George William Kajjumba’s childhood in Masaka, Uganda included a daily water trip. One year, a seasonal drought dried up a local spring, forcing him and his family to travel longer distances – sometimes miles – in search of drinking water.
That childhood experience inspired Kajjumba, now a doctoral student in the UNLV civil engineering program, to pursue engineering. Fields is the perfect field to combine his research knowledge and interests with his quest to find cutting-edge solutions to global crises.
“We have so many problems on this planet, ranging from the food crisis and poverty, to climate change, water scarcity and much much more,” Kajjumba said. “I chose to enter engineering and academia to pass on my knowledge gained and help communities around the world meet the pressing challenges of our time.”
If 2021 is any indication, Kajjumba is on track to do so. This summer he was invited to attend the prestigious 70th Nobel Laureate Meetings in Lindau, where he had the opportunity to exchange ideas with Nobel laureates and some of the world’s brightest young scientists. He was also selected as one of only 19 participants in the Trailblazers’s new fellowship program in Engineering 2021, a new initiative launched by Purdue University earlier this year.
We caught up with Kajjumba to learn a little more about his path to engineering, his current job and goals for the future, and his experiences representing UNLV on the national and global stage.
What drew you to UNLV?
Faculty members, especially my mentor Erica Marty – who is also a former Nobel laureate.
Applying to postgraduate school is like a competition, so I applied to many universities. In my case, I received five offers from different universities, so I had to evaluate which school would be the best option. I drafted part of a research proposal on wastewater treatment and sent it to various professors I was interested in working with. I told myself that I would work with the first person to respond to my proposal. Within three hours, Dr. Marty had reviewed my proposal and responded with questions and comments. Her attention to detail and thoughtful suggestions about my research became a crucial factor in pursuing my doctorate at UNLV.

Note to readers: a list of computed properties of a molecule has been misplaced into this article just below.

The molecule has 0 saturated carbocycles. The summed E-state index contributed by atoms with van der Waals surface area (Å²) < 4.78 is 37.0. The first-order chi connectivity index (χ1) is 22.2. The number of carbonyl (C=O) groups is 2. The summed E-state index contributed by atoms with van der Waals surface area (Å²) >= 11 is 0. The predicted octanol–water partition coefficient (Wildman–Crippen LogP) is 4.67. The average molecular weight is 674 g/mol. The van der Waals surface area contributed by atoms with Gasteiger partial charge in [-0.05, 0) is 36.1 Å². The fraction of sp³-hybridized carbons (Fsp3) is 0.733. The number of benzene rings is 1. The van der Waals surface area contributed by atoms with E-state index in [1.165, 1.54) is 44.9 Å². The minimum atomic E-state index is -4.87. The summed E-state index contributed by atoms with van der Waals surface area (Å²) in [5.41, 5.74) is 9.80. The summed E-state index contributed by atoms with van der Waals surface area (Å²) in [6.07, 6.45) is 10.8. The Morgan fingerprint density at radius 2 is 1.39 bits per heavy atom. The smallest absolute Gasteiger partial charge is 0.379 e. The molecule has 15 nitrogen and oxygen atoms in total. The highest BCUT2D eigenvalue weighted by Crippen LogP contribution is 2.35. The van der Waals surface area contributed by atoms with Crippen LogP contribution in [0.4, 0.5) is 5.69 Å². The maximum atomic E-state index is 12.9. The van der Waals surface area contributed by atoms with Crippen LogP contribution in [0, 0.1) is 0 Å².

She also encouraged me to apply for both Lindau and Trailblazers programs. At first, I was not sure about the application, but I’m glad I did because both are great opportunities to connect with like-minded individuals.
What is your current research focus?
My current work focuses on helping to overcome water scarcity and food crisis.
People need a few simple things to survive: oxygen, water and food. According to the United Nations, 25,000 people die every day due to starvation. With this in mind, I began to ask: how can we treat wastewater to recover lost nutrients and find ways to include them back into our food production?
Through this research, we are helping to address three critical challenges: hunger, poverty, and the water crisis. I want to make sure we can meet the sustainable goals of the UN so that people can avoid poverty and stay healthy.
Tell us about the Nobel Laureate Meetings in Lindau and why was UNLV representation important?
Every year, young researchers around the world get the coveted opportunity to learn from Nobel laureates as part of the Lindau Annual Meetings of the Nobel Laureate.
Meetings are traditionally held in the small German town of Lindau, and the aim is to bring together scholars and laureates to discuss the latest developments in the Nobel Prize-winning natural science disciplines: physics, biology, chemistry, physiology and medicine.